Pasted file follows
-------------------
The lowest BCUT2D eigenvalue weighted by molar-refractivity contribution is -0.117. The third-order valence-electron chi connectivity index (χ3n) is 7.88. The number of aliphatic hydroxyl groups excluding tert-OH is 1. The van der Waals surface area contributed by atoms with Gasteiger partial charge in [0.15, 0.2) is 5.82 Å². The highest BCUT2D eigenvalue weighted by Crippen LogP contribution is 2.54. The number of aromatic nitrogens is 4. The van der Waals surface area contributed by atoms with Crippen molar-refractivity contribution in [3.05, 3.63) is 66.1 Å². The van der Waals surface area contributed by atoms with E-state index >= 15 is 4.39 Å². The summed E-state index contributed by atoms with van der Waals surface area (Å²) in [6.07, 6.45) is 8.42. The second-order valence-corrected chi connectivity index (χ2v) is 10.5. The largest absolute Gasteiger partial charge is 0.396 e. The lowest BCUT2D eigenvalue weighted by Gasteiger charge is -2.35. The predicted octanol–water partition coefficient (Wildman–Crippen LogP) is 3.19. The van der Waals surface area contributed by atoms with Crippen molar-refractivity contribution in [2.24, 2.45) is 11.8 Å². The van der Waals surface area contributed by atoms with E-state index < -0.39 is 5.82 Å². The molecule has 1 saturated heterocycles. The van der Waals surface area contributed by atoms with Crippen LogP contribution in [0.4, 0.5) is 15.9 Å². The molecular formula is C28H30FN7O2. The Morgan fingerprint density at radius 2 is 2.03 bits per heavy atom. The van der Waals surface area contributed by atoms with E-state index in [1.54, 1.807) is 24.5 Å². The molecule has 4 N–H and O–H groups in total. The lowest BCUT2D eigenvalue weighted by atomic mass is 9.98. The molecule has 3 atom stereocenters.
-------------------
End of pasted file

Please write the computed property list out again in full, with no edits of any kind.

The lowest BCUT2D eigenvalue weighted by molar-refractivity contribution is -0.117. The third-order valence-electron chi connectivity index (χ3n) is 7.88. The number of aliphatic hydroxyl groups excluding tert-OH is 1. The van der Waals surface area contributed by atoms with Gasteiger partial charge in [0.15, 0.2) is 5.82 Å². The highest BCUT2D eigenvalue weighted by Crippen LogP contribution is 2.54. The number of aromatic nitrogens is 4. The van der Waals surface area contributed by atoms with Crippen molar-refractivity contribution in [3.05, 3.63) is 66.1 Å². The van der Waals surface area contributed by atoms with E-state index >= 15 is 4.39 Å². The summed E-state index contributed by atoms with van der Waals surface area (Å²) in [6.07, 6.45) is 8.42. The second-order valence-corrected chi connectivity index (χ2v) is 10.5. The largest absolute Gasteiger partial charge is 0.396 e. The lowest BCUT2D eigenvalue weighted by Gasteiger charge is -2.35. The predicted octanol–water partition coefficient (Wildman–Crippen LogP) is 3.19. The van der Waals surface area contributed by atoms with Crippen molar-refractivity contribution in [2.24, 2.45) is 11.8 Å². The van der Waals surface area contributed by atoms with E-state index < -0.39 is 5.82 Å². The molecule has 1 saturated heterocycles. The van der Waals surface area contributed by atoms with Crippen LogP contribution in [0.4, 0.5) is 15.9 Å². The molecular formula is C28H30FN7O2. The Morgan fingerprint density at radius 2 is 2.03 bits per heavy atom. The van der Waals surface area contributed by atoms with E-state index in [1.54, 1.807) is 24.5 Å². The molecule has 4 N–H and O–H groups in total. The lowest BCUT2D eigenvalue weighted by atomic mass is 9.98. The molecule has 3 atom stereocenters.